Getting started in swing trading

Apr 5, 2008
16
0
11
California
#1
Hi,

I've currently opened an account with Zecco and deposited a few thousand dollars (a amount of money I can afford to lose.) This is mostly to Please critique my preliminary strategy:

- I'm sticking with swing trading since I do not have the $25,000 required by the SEC for daytrading (although I've heard I can make up to 3 day trades a week.)

- With the small amount of money in my account, I don't think a direct-access broker or a real-time quoting service would be worth the money. I'll rely on MSN's free 1000 or so real-time quotes a month.

- I get 10 free trades a month and $4.50 per trade afterwards. Even with these low costs, the transaction costs will eat into my profit margins significantly if I overtrade. This means I cannot day/swing trade too many stocks at once. To diversify my holdings, I'll mostly deal with ETFs and Indices (e.g. SPDRs).. (this also minimizes the number of graphs I'll have to monitor simultaneously.)

- I might also consider swing trading individual stocks of undervalued companies with strong balance sheets (those that a value investor might like.) While the prices could vary greatly on a daily basis, the overall trend should be upwards for these companies so the odds are (slightly) in my favor.

What do you think?
 

Rhody Trader

Well-known member
Dec 11, 2004
2,620
264
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Massachusetts
www.TheEssentialsOfTrading.com
#2
It's a start. I don't see in there anything speaking to your well defined plan for knowing when to buy and sell, though. You do have one, right? If not, the rest of it is all meaningless. Well, all except for your choice of timeframes as that will play into your decision how to select your trade candidates. I also don't see anything about risk in there.
 
Apr 5, 2008
16
0
11
California
#3
As for my strategy, I check CNBC and other major finance news the evening before and assess the performance of the markets in Asia (since China and Japan are major trading partners of the US; major changes in their equity markets tend to affect us.) Of course, the correlation isn't completely perfect but it's not completely random either.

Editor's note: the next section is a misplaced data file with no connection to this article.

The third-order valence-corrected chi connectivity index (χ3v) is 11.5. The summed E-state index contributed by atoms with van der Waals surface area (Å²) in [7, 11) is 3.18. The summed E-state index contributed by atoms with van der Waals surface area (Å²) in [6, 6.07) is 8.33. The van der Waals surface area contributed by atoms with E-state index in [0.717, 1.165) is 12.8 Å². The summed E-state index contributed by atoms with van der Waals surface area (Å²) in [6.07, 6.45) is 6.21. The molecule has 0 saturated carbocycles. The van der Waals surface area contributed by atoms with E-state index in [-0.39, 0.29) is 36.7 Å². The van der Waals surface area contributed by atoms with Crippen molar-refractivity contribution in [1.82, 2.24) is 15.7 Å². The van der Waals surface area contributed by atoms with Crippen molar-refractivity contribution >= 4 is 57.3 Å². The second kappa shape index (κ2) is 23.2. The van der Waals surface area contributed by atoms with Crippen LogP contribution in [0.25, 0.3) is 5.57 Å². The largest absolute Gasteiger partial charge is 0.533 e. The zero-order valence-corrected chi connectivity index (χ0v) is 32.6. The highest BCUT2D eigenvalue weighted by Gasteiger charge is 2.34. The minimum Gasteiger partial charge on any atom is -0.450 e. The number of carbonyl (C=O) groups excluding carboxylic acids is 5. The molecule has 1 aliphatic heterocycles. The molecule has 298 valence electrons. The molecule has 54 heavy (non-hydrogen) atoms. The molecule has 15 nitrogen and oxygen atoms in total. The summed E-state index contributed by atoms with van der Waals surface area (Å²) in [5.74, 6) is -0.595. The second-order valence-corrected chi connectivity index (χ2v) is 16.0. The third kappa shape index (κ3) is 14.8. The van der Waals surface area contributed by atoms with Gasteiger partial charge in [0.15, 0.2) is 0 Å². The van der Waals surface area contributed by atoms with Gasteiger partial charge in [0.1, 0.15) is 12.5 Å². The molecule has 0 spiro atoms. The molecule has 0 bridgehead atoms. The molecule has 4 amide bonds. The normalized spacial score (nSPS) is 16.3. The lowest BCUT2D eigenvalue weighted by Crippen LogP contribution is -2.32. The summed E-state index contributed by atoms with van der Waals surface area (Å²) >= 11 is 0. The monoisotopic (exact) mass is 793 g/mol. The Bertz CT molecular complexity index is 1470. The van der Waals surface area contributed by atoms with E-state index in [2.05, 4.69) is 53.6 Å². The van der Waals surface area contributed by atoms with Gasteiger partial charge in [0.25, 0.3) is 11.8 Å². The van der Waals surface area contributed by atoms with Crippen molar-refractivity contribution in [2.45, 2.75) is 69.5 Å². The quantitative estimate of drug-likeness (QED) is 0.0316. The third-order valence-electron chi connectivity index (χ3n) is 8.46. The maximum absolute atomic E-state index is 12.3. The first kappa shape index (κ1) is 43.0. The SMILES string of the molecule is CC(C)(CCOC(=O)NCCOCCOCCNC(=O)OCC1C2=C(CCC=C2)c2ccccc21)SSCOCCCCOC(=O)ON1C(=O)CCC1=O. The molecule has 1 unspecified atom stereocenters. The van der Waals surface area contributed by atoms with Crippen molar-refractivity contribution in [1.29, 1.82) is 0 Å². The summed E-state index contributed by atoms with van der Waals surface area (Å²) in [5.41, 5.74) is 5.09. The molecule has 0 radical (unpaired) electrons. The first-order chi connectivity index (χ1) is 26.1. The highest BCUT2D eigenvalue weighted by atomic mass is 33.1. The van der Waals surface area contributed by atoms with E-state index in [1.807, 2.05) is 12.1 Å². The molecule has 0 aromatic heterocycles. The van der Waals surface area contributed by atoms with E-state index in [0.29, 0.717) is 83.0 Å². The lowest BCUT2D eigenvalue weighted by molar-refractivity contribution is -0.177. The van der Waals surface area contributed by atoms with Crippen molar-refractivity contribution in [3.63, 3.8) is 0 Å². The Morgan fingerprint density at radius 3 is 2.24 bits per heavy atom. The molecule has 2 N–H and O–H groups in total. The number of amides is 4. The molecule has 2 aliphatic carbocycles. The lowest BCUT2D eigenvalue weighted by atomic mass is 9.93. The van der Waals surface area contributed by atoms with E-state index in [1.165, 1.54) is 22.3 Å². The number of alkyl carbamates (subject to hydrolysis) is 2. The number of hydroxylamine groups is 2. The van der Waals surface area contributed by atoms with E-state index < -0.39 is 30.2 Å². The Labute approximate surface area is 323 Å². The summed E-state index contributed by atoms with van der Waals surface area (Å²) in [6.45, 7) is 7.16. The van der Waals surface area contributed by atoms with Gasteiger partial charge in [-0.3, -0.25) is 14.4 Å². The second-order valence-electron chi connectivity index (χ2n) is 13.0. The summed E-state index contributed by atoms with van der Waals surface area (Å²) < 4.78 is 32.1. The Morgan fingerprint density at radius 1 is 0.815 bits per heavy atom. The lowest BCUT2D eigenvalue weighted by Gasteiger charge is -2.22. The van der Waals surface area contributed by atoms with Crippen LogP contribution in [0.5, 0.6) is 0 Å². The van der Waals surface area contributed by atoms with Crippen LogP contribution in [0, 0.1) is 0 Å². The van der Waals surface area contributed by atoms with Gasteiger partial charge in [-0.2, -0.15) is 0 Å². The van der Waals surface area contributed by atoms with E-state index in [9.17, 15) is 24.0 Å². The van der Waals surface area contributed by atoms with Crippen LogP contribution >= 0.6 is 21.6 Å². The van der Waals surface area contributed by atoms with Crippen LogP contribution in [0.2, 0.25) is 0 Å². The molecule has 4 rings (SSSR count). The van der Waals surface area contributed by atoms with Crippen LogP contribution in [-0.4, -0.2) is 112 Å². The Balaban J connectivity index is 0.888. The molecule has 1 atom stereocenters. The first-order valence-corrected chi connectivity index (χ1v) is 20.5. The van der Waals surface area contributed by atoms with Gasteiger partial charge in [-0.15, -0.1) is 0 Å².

If sentiment is bullish, I'll buy the SPY and ETFs in the most bullish sectors and/or commodities. If sentiment is bearish, I'll buy short ETFs (as opposed to outright shorting.) Once the short-term sentiment changes in the near future, I'll sell the corresponding ETFs.

I'm somewhat skeptical of technical analysis but then again, most of the people who denounce it do not day or swing trade (e.g. Warren Buffett, some finance professors, etc.) I might consider learning some basic charting along the way.
 

fifty2aces

Well-known member
Apr 26, 2007
452
127
53
#5
I'm somewhat skeptical of technical analysis but then again, most of the people who denounce it do not day or swing trade (e.g. Warren Buffett, some finance professors, etc.) I might consider learning some basic charting along the way.
Some people might argue that what you're doing is a form of technical analysis - essentially trend following, but getting signals from Asia to enter trades in the US.

As Rhody suggested, this strategy should at least be tested by demo trading it. Ideally, try to come up with some objective entry/exit/risk management criteria which could be backtested. For example, if Asian markets are up >1.5%, go long, if they're down >1.5% go short, and if they're in between, go to the golf course. Code it up, run it over some historical data, and see how much money you'd make or lose.

If backtesting is successful, papertrade the strategy for a while to see if results conform to expectations, then think about real money.